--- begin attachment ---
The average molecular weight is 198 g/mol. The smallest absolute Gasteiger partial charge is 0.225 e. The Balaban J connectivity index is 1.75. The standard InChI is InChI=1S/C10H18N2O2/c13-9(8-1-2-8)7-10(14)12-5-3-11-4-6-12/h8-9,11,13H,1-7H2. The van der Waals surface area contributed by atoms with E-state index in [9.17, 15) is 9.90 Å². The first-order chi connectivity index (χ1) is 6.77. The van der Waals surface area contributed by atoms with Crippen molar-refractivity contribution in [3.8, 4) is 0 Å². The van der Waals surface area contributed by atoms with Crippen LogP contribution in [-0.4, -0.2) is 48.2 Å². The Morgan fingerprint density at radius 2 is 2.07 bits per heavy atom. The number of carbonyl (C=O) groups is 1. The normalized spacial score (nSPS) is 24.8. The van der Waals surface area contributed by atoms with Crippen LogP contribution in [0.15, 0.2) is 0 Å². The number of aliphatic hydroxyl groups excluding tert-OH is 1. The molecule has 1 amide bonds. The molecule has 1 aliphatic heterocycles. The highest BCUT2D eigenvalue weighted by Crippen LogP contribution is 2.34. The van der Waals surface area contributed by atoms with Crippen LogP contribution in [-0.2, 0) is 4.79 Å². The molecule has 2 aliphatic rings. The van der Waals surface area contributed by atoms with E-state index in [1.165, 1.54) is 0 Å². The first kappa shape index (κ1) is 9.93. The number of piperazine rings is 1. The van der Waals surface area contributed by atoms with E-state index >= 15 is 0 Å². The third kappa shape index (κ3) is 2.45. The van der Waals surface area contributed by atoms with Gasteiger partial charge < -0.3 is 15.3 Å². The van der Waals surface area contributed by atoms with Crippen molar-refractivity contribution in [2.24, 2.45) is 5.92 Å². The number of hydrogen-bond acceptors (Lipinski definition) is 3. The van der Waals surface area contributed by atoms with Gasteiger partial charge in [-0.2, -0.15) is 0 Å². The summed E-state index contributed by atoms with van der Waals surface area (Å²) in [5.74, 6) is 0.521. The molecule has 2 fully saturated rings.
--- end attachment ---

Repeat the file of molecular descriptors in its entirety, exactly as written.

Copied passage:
The average molecular weight is 198 g/mol. The smallest absolute Gasteiger partial charge is 0.225 e. The Balaban J connectivity index is 1.75. The standard InChI is InChI=1S/C10H18N2O2/c13-9(8-1-2-8)7-10(14)12-5-3-11-4-6-12/h8-9,11,13H,1-7H2. The van der Waals surface area contributed by atoms with E-state index in [9.17, 15) is 9.90 Å². The first-order chi connectivity index (χ1) is 6.77. The van der Waals surface area contributed by atoms with Crippen molar-refractivity contribution in [3.8, 4) is 0 Å². The van der Waals surface area contributed by atoms with Crippen LogP contribution in [-0.4, -0.2) is 48.2 Å². The Morgan fingerprint density at radius 2 is 2.07 bits per heavy atom. The number of carbonyl (C=O) groups is 1. The normalized spacial score (nSPS) is 24.8. The van der Waals surface area contributed by atoms with Crippen LogP contribution in [0.15, 0.2) is 0 Å². The number of aliphatic hydroxyl groups excluding tert-OH is 1. The molecule has 1 amide bonds. The molecule has 1 aliphatic heterocycles. The highest BCUT2D eigenvalue weighted by Crippen LogP contribution is 2.34. The van der Waals surface area contributed by atoms with Crippen LogP contribution in [-0.2, 0) is 4.79 Å². The molecule has 2 aliphatic rings. The van der Waals surface area contributed by atoms with E-state index in [1.165, 1.54) is 0 Å². The first kappa shape index (κ1) is 9.93. The number of piperazine rings is 1. The van der Waals surface area contributed by atoms with E-state index >= 15 is 0 Å². The third kappa shape index (κ3) is 2.45. The van der Waals surface area contributed by atoms with Gasteiger partial charge < -0.3 is 15.3 Å². The van der Waals surface area contributed by atoms with Crippen molar-refractivity contribution in [2.24, 2.45) is 5.92 Å². The number of hydrogen-bond acceptors (Lipinski definition) is 3. The van der Waals surface area contributed by atoms with Gasteiger partial charge in [-0.2, -0.15) is 0 Å². The summed E-state index contributed by atoms with van der Waals surface area (Å²) in [5.74, 6) is 0.521. The molecule has 2 fully saturated rings.